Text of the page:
Perhaps like some of you, I’ve developed a skewed perspective and meaning of the word ‘repent.’
And perhaps this an appropriate post in light of the coming rapture – aka – the end of the world as we know it.
When I’ve heard it used by preachers, teachers, and leaders, it was often associated with sin, death, hell, shame, punishment, and ultimately, an angry God.
It’s not that I have problems with the image of an angry God. It’s clear that there are images and stories that depict God’s anger and wrath but enveloping the image of God’s wrath are the bookends of God’s creative beauty and God’s redemptive glory.
This is why I love the word ‘repent’.
It was never intended to simply convey sin, wrongdoing, shame, or judgement – in isolation – but rather, to convey that God has a better way…a God of love, mercy, and compassion. It is one of the most beautiful and profound words of the Christian faith because no matter what we have done; No matter what situation; No matter what painful and hopeless circumstance…God always has a better way for us. God extends grace to us. God extends Himself to us.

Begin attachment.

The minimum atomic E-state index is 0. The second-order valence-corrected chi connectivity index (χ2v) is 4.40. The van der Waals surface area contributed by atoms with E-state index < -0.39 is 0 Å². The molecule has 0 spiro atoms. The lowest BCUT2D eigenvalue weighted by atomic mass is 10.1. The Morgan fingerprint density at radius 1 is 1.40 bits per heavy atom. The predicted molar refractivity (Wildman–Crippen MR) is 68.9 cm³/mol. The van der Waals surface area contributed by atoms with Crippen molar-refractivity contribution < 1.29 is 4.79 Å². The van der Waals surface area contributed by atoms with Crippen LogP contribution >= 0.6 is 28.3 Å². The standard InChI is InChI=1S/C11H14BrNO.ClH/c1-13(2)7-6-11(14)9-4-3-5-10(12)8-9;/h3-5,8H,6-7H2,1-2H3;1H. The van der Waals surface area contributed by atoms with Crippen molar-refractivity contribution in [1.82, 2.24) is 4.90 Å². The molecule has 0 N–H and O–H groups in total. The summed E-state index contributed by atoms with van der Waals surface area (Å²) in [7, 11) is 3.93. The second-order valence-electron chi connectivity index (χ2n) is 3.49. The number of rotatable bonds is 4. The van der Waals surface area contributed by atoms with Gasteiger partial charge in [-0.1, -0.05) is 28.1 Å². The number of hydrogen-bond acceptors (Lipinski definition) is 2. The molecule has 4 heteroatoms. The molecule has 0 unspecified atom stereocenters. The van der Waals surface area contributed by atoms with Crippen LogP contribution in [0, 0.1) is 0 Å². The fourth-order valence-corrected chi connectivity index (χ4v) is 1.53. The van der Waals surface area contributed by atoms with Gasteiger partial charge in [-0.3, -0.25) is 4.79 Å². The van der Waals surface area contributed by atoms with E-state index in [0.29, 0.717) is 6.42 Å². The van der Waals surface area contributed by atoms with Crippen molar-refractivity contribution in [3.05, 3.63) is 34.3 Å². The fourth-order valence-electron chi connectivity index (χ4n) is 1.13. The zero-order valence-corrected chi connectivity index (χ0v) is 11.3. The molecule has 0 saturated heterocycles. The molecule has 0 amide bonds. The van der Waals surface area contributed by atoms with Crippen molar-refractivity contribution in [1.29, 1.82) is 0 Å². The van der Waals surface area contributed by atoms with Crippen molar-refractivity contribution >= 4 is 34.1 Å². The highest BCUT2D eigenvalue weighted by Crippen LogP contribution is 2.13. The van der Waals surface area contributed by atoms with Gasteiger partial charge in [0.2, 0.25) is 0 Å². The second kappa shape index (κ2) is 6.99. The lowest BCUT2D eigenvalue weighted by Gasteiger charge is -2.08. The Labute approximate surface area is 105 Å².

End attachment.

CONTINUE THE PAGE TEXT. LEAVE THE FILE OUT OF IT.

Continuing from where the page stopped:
When we ‘repent’ and turn away from certain things, we turn:
- Not to emptiness
- Not to void.
- Not to nebulous concepts and theories.
- Not to confusion.
We turn to the ways of God.
Take 2 minutes to watch the video above.
So, I say to all of us:
9 Replies to “‘repent’ – one of the most beautiful words of the christian faith”
Such a good word!
For so long, repent has been a word associated with a kind of shame. And like you pointed out, there is a part of that, that rings true. I sin and there should be at least some regret (I’d be more concerned if there wasn’t). However, I had always thought that repentance meant to ask forgiveness up until a month ago when I was studying Hebrews.
It’s so much deeper and every bit as wonderful as you describe it! Repentance is the event that happens in the heart and mind that leads to righteousness. To the things of God!
I love the word repentance! So good! Thanks for reminding me!
Awesome post. Thanks!
And to simply put it… repentance is loving God and not loving sin.
Thank you for this, Pastor. I really needed to read and receive this today.
It sure seems like the Greek word for repent, “Metanoeo” was spoken in the loving, kind tone that you mentioned.
I like the ‘re’ in repent,
Turning to the despair of the great void is no repentance at all, but rather completes our turn away from God’s reality and into the very Abyss.